It is clear our economy is neither robust nor in good health. This threatens the strength of our communities and our ability to continue to lift living standards. Key indicators point to deteriorating national productivity being a major contributor to slowing growth and rising unemployment and underemployment.
As the Reserve Bank warned last Wednesday, interest rate cuts alone won’t do the heavy lifting. A conversation about serious economic reform is needed now, more than ever.
Scott Morrison recently raised the need for business groups to make the case for industrial relations reform. On behalf of our members, peak business representative groups have argued time and again that balanced IR changes are necessary to drive the productivity growth that benefits employees, employers and jobseekers.
The announcement of a review into the system by Industrial Relations Minister Christian Porter is a sensible step to identify areas of concern and inefficiency. Here are some key priority areas we must address.
First, the Ensuring Integrity Bill needs to be passed. Registered organisations and their officials who comply with the law have nothing to fear from these measures. No one can be allowed to regard themselves as above the law, or to operate a business model where penalties for unlawful conduct are regarded as simply the cost of doing business.
Second, the uncertainty and cost risks associated with the Federal Court’s WorkPac v Skene decision need to be addressed through defining a casual employee in the Fair Work Act as “one engaged and paid as such”. This is the longstanding definition in awards and is consistent with community understanding and industry practice.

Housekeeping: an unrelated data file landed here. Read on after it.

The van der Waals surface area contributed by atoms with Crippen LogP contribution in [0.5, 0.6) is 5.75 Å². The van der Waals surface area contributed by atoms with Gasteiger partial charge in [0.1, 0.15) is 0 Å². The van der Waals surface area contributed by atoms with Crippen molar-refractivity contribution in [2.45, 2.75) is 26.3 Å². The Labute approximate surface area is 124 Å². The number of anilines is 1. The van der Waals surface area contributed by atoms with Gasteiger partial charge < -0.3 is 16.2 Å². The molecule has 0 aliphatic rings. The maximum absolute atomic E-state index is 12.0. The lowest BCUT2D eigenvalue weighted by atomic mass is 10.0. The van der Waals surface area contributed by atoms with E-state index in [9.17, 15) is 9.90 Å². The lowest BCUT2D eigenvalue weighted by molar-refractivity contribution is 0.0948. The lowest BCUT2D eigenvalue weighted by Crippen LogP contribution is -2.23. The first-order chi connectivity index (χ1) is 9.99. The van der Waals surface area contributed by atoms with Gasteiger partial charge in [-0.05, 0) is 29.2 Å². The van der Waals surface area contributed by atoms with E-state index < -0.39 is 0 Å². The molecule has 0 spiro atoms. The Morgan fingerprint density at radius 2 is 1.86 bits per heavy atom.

The absence of a definition in the act led the court to decide that the common law meaning of a casual applies, which focuses on whether the work is regular and predictable. Today a large proportion of casuals work regular hours and 80 per cent work for small businesses.
Third, the “better off overall test” for enterprise agreements needs to be amended so it applies to logical groups of employees, not to every single employee, as the Productivity Commission has sensibly recommended. Today’s test is not workable and a barrier to securing agreements.
Fourth, workers’ entitlements in industry funds require better protection. The Proper Use of Worker Benefits Bill must be passed. Super funds are subject to stringent regulations, but other types of industry funds holding billions in workers’ entitlements are not subject to appropriate governance standards.
Fifth, unfair dismissal and adverse action laws need to be reviewed. Employers who have a valid reason to terminate an employee should be able to have confidence their decision will not be overturned by the Fair Work Commission, or leave them open to potentially crippling compensation claims.
Sixth, enterprise agreements applying to major projects should be able to cover the life of the project’s construction. The maximum term for an agreement is four years but many projects take far longer. It is disruptive for bargaining over wages and conditions to occur at a critical stage of construction.
We do not seek a wholesale rewriting of the Fair Work Act. What we seek are a few key measures, backed by strong evidence, to make the system work better for everybody.
Unduly partisan politics has been a dead weight on substantial reform in recent years and has led in some cases to poor decision making and sometimes none. These issues should be front of mind for all our political leaders. With economic confidence low and unemployment on the rise, failing to act on productivity carries significant risks.
Innes Willox is chief executive of the Australian Industry Group. Steve Knott is chief executive of the Australian Mines and Metals Association.